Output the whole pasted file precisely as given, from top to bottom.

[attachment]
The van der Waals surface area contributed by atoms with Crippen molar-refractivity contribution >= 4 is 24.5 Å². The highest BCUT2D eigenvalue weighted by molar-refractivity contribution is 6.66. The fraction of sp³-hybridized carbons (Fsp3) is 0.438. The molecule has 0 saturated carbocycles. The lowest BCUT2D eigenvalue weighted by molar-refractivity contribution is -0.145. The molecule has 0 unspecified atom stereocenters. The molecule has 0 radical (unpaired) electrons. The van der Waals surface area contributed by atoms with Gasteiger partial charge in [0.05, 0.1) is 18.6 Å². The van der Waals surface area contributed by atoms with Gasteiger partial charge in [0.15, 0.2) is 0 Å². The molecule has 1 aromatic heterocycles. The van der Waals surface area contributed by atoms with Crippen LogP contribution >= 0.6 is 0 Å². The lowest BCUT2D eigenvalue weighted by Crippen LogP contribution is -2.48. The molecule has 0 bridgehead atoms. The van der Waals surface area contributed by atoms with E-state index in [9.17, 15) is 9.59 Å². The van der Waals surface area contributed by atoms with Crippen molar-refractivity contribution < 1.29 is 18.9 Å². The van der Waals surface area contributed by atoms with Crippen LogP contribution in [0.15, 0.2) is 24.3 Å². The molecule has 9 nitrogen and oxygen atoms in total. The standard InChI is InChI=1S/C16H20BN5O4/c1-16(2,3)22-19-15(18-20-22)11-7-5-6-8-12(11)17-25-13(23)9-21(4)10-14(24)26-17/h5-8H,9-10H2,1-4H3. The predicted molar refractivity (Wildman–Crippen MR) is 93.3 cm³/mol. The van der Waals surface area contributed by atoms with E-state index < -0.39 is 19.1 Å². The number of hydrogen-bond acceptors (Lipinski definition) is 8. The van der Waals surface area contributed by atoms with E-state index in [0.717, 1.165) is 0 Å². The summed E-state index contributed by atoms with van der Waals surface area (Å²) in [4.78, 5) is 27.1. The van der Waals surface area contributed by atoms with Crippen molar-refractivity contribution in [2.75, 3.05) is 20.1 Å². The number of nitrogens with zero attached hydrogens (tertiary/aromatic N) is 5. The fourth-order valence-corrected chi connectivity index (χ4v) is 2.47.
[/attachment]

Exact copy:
The van der Waals surface area contributed by atoms with Crippen molar-refractivity contribution >= 4 is 24.5 Å². The highest BCUT2D eigenvalue weighted by molar-refractivity contribution is 6.66. The fraction of sp³-hybridized carbons (Fsp3) is 0.438. The molecule has 0 saturated carbocycles. The lowest BCUT2D eigenvalue weighted by molar-refractivity contribution is -0.145. The molecule has 0 unspecified atom stereocenters. The molecule has 0 radical (unpaired) electrons. The van der Waals surface area contributed by atoms with Gasteiger partial charge in [0.05, 0.1) is 18.6 Å². The van der Waals surface area contributed by atoms with Gasteiger partial charge in [0.15, 0.2) is 0 Å². The molecule has 1 aromatic heterocycles. The van der Waals surface area contributed by atoms with Crippen LogP contribution >= 0.6 is 0 Å². The lowest BCUT2D eigenvalue weighted by Crippen LogP contribution is -2.48. The molecule has 0 bridgehead atoms. The van der Waals surface area contributed by atoms with E-state index in [9.17, 15) is 9.59 Å². The van der Waals surface area contributed by atoms with Crippen molar-refractivity contribution < 1.29 is 18.9 Å². The van der Waals surface area contributed by atoms with Crippen LogP contribution in [0.15, 0.2) is 24.3 Å². The molecule has 9 nitrogen and oxygen atoms in total. The standard InChI is InChI=1S/C16H20BN5O4/c1-16(2,3)22-19-15(18-20-22)11-7-5-6-8-12(11)17-25-13(23)9-21(4)10-14(24)26-17/h5-8H,9-10H2,1-4H3. The predicted molar refractivity (Wildman–Crippen MR) is 93.3 cm³/mol. The van der Waals surface area contributed by atoms with E-state index < -0.39 is 19.1 Å². The number of hydrogen-bond acceptors (Lipinski definition) is 8. The van der Waals surface area contributed by atoms with E-state index in [0.717, 1.165) is 0 Å². The summed E-state index contributed by atoms with van der Waals surface area (Å²) in [4.78, 5) is 27.1. The van der Waals surface area contributed by atoms with Crippen molar-refractivity contribution in [2.75, 3.05) is 20.1 Å². The number of nitrogens with zero attached hydrogens (tertiary/aromatic N) is 5. The fourth-order valence-corrected chi connectivity index (χ4v) is 2.47.